Biden administration sounds the alarm on escalating cyberattacks

Experts warn that cyberattacks are increasing, especially with the advancements in artificial intelligence.

In the past year, there have been several attacks on city government, local agencies, and school districts in North Texas. Now, the federal government has issued a new warning about a specific attack targeting water systems.

The Biden administration sent a letter to all U.S. governors alerting them to hackers targeting water and wastewater systems nationwide. These attacks are believed to be carried out by state-sponsored hacking groups from Iran and China.

David Malicoat, a Dallas-based cybersecurity expert and host of The Professional CISO podcast, expressed concern over the credibility of the threat posed by these attacks.

With the rise in cyber threats, Malicoat emphasized the importance of Chief Information Security Officers (CISOs) in local municipalities. He noted the vulnerability of small water districts in the U.S., which are often not well-resourced and lack full-time cybersecurity staff.

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Hackers target water systems to infiltrate technical operations and potentially disrupt access to water. Malicoat highlighted past instances where threat actors gained unauthorized access to systems, posing serious risks.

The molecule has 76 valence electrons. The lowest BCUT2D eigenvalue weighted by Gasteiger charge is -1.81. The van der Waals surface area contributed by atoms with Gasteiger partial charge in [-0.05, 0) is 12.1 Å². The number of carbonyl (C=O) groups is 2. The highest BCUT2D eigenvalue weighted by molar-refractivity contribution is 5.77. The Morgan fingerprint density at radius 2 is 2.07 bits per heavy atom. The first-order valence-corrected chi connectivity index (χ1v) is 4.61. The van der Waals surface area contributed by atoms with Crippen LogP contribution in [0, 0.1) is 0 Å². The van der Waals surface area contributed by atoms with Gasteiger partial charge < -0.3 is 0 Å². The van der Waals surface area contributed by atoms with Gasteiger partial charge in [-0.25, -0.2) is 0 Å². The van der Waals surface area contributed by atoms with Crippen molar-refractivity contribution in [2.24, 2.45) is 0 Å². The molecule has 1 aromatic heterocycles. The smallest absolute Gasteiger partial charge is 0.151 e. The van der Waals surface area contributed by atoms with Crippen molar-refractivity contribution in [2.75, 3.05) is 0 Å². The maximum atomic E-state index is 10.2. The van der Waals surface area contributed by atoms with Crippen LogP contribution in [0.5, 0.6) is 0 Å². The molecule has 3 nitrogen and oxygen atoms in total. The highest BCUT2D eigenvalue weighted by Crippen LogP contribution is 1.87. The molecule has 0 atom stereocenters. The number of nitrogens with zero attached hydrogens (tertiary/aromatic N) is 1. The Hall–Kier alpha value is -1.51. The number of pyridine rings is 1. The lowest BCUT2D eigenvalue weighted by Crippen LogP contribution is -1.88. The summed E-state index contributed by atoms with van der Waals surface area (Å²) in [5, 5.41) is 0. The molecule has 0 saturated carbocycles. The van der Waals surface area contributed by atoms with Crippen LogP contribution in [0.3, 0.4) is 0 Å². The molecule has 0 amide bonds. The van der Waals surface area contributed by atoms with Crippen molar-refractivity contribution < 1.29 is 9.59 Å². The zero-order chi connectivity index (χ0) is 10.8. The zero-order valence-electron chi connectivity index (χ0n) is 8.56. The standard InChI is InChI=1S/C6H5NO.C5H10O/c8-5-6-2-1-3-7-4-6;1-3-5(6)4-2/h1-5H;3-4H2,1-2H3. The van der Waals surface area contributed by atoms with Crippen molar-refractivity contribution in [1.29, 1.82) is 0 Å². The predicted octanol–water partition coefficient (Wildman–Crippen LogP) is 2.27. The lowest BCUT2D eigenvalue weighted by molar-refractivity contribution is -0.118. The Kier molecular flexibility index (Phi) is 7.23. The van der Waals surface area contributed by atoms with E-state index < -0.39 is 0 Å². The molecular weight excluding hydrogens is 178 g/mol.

When asked about the federal warning, the City of Dallas water utilities assured that they are actively monitoring global threats and engaging with cybersecurity experts to safeguard their systems.

Similarly, the water department in Fort Worth remains vigilant following the federal alert and has not experienced any cyber breaches on their water operations.


Malicoat addressed the increasing threat of cyberattacks driven by financial motives, particularly ransomware attacks that target personal or sensitive data. Recent incidents, such as the Tarrant Appraisal District and UT Southwestern Medical Center breaches, underscore the vulnerability of organizations to cyber threats.

Malicoat warned that cyberattacks are likely to surge as technology advances and the election year creates opportunities for malicious actors.


To protect against cyber threats, Malicoat recommended changing passwords frequently and using reputable password keepers like 1Password, Keeper, and LastPass.

Implementing multi-factor authentication and following core cybersecurity practices outlined by the U.S. Department of Homeland Security can also enhance security measures.

  • Avoid clicking on links in emails
  • Avoid opening attachments
  • Avoid sharing personal information
  • Verify website URLs
  • Exercise caution with unknown emails or messages
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